Two thousand years ago, in the sleepy Palestinian village of Bethlehem, something happened that changed everything everywhere for everyone. History turned a corner that night when a young peasant woman gave birth to her first-born son. In that moment the Most High God, Maker of heaven and earth, stepped into our world, took His place alongside us in human history, took on the form and limitations of a human body, and suffered with us in our broken world.

As that baby grew into a man, some people (not most people, only a few) began to realize that this was no ordinary man. He said and did things that no man had ever said or done before. The authorities didn’t know what to do with such a man, so they decided that he should die. And he gave himself up to them, and he died.

Then, three days later, he rose up from his tomb and began again to teach his followers. And he commissioned them to go everywhere and tell everyone what had happened. He promised that he would return some day, and then he left them.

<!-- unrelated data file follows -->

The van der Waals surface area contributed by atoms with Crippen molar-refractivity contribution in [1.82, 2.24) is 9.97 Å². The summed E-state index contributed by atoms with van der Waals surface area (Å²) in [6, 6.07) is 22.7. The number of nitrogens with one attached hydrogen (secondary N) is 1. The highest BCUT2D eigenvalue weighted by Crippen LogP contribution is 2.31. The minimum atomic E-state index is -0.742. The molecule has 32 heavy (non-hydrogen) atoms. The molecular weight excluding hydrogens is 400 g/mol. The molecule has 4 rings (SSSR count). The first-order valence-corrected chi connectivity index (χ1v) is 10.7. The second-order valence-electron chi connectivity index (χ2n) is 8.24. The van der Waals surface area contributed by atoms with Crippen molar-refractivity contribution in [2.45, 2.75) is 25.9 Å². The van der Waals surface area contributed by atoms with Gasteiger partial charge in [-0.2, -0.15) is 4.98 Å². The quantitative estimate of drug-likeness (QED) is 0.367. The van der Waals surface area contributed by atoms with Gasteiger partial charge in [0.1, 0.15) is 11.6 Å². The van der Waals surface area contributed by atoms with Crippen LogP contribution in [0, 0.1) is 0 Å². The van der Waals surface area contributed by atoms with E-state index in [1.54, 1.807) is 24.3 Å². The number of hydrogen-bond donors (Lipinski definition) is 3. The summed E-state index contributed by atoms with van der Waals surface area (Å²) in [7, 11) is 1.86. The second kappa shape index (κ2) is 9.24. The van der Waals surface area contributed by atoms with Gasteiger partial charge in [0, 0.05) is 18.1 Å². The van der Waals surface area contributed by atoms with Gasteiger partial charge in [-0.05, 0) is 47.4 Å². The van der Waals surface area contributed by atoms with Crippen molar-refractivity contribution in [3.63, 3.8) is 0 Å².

Two thousand years later, more than two billion people follow this man. And we find ourselves wondering what all this means? Who was this man? Where did he come from? How did he make such an enormous impact on so many people? How can we understand what Jesus means?

Several of the early leaders of the Jesus Movement wrote letters to help those early followers understand who Jesus was and what he means. In this Advent season, as we remember what happened on that incredible night in the little village of Bethlehem, we will look at a few of these early Christian writings to see who Jesus was and what his life means.

·         Jesus: God’s Word to Us (John 1:1-5)

·         Jesus: God in Human Form (John 1:14-18)

·         Jesus: God Stepping Down to Be with Us (Philippians 2: 5-11)

·         Jesus: the Radiance of the Glory of God (Hebrews 1:1-15)

·         Jesus: the Image of the Invisible God (Colossians 1:15-20) 


For each devotional, there is

·         a Scripture reading (the text used in the sermon)

·         a meditation on that text

·         a suggested activity (a carol to sing, a question to discuss, etc.)

Sunday, December 2